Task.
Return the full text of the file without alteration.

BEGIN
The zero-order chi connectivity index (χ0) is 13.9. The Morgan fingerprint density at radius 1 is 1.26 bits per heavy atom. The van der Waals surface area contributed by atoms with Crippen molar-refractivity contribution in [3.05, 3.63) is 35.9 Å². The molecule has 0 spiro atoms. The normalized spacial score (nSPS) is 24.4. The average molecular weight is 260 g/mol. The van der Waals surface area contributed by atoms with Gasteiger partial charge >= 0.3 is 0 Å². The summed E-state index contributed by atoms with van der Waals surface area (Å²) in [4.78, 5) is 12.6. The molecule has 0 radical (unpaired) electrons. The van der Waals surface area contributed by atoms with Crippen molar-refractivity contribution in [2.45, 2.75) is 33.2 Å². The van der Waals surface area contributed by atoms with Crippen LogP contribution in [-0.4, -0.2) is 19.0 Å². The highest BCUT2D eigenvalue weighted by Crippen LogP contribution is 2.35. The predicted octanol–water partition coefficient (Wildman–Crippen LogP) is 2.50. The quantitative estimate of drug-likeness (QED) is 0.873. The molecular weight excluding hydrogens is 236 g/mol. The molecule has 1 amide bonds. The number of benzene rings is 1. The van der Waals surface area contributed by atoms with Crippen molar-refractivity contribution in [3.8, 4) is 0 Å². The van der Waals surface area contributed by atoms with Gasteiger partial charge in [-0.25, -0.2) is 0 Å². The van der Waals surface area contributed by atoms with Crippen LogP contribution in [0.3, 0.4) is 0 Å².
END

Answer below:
The zero-order chi connectivity index (χ0) is 13.9. The Morgan fingerprint density at radius 1 is 1.26 bits per heavy atom. The van der Waals surface area contributed by atoms with Crippen molar-refractivity contribution in [3.05, 3.63) is 35.9 Å². The molecule has 0 spiro atoms. The normalized spacial score (nSPS) is 24.4. The average molecular weight is 260 g/mol. The van der Waals surface area contributed by atoms with Gasteiger partial charge >= 0.3 is 0 Å². The summed E-state index contributed by atoms with van der Waals surface area (Å²) in [4.78, 5) is 12.6. The molecule has 0 radical (unpaired) electrons. The van der Waals surface area contributed by atoms with Crippen molar-refractivity contribution in [2.45, 2.75) is 33.2 Å². The van der Waals surface area contributed by atoms with Crippen LogP contribution in [-0.4, -0.2) is 19.0 Å². The highest BCUT2D eigenvalue weighted by Crippen LogP contribution is 2.35. The predicted octanol–water partition coefficient (Wildman–Crippen LogP) is 2.50. The quantitative estimate of drug-likeness (QED) is 0.873. The molecular weight excluding hydrogens is 236 g/mol. The molecule has 1 amide bonds. The number of benzene rings is 1. The van der Waals surface area contributed by atoms with Crippen molar-refractivity contribution in [3.8, 4) is 0 Å². The van der Waals surface area contributed by atoms with Gasteiger partial charge in [-0.25, -0.2) is 0 Å². The van der Waals surface area contributed by atoms with Crippen LogP contribution in [0.3, 0.4) is 0 Å².